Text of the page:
Now that the thrust of the holiday movie season is upon us, let’s talk about something not so cheerful: Going to a film and not being able to hear it. Thousands of people who are deaf or hard-of-hearing miss out because they can’t follow dialogue on the big screen.
Big chains like AMC Entertainment and Regal Entertainment, having been sued countless times for not having captioning systems, have agreed to settle lawsuits by installing some caption systems, in some cities. As a result, some U.S. movie theaters have this technology in place.
The bigger nut to crack is finding a particular film, when you want it, where you want it. It’s almost fanciful, like trying to catch Santa in your chimney on Christmas Eve. Movie chains say they don’t want to disrupt their hearing audience, so they tend to run captions on just one or two new films — of their choice — each week, often at odd hours.
For example, where I live in Connecticut, the closet theater with captions is playing Invictus this week. That’s it. If I wanted to see Ninja Assassin with captions I’d have to drive to Westbury, N.Y., and it’s only playing once a day, at 4:10 p.m.
People who are deaf and hearing impaired would also benefit from a complete, searchable list of what’s playing around town. Forget the movie chains’ rambling hotlines or their websites, unless you want to spend hours hunting for films on their “accessibility” pages and finding very little.
A great new website, Captionfish.com, does the work for you. Captionfish is a captioned movies search engine that finds Open Captioned and Rear Window captioned movies showing in theaters across the U.S. It was founded in 2009 by three deaf professionals, who are based in Seattle.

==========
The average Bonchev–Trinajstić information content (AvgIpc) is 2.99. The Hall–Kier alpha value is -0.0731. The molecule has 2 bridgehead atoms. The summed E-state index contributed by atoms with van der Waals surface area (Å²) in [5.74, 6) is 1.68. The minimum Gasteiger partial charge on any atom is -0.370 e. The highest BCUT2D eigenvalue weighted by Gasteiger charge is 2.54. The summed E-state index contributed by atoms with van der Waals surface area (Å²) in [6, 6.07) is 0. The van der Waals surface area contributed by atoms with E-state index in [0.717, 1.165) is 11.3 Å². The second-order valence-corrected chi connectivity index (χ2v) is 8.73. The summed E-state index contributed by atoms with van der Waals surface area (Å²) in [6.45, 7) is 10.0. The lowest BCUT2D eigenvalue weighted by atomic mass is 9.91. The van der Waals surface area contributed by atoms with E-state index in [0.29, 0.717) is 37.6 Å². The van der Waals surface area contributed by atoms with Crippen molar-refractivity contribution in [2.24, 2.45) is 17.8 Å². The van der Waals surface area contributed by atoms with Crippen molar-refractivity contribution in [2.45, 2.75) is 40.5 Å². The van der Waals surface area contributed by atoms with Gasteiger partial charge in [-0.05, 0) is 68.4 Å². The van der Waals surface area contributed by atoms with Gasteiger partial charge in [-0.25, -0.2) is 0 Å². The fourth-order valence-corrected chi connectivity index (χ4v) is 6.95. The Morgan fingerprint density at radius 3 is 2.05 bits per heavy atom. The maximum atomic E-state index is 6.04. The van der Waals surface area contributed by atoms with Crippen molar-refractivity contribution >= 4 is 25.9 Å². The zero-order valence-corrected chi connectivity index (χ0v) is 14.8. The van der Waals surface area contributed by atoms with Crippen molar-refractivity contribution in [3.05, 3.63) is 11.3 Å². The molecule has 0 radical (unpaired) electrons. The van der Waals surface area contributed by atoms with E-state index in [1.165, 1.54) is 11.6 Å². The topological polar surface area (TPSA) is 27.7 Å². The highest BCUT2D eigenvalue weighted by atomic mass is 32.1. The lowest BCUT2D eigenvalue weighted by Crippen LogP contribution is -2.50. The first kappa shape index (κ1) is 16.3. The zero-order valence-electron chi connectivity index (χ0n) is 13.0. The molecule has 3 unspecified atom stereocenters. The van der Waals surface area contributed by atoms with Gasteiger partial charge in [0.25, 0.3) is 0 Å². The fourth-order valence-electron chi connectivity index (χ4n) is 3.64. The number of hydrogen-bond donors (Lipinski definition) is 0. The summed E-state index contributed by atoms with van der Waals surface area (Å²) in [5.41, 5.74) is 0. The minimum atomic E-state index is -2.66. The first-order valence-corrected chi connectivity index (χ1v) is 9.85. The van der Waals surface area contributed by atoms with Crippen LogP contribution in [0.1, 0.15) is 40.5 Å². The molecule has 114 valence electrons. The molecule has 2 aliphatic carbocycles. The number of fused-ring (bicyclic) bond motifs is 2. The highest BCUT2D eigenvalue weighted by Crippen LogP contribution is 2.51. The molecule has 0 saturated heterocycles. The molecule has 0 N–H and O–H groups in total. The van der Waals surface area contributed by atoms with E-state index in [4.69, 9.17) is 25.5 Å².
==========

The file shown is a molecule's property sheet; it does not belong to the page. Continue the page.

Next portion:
With Captionfish, you can get email notifications when its search enginge finds a particular film in your area, or set up an RSS feed. It also plays captioned trailers, a great feature that doesn’t exist on any other movie site I’ve ever been on. And Captionfish also lists movies that have descriptive narration voices, for people who are blind or visually impaired.
A quick Captionfish search found all captioned movies playing within 60 miles of my house. Still, the results can disappoint. To see Avatar this weekend I’d have to drive more than 30 miles to the Connecticut Post 14 Cinema de Lux in Milford — the only place, locally, to see this flick with captions. Ironic, as Avatar is about a man with a disability.
Another website, Fomdi, provides a similar directory, but is more barebones. Also, WGBH Boston’s National Center for Media Access, which developed the Rear Window captioning, has listings of theaters that have bought their system.
If you’re in need of a captioned film, definitely check out these websites. You’ll save time and frustration — and if you’re lucky just might find the flick you’re looking for.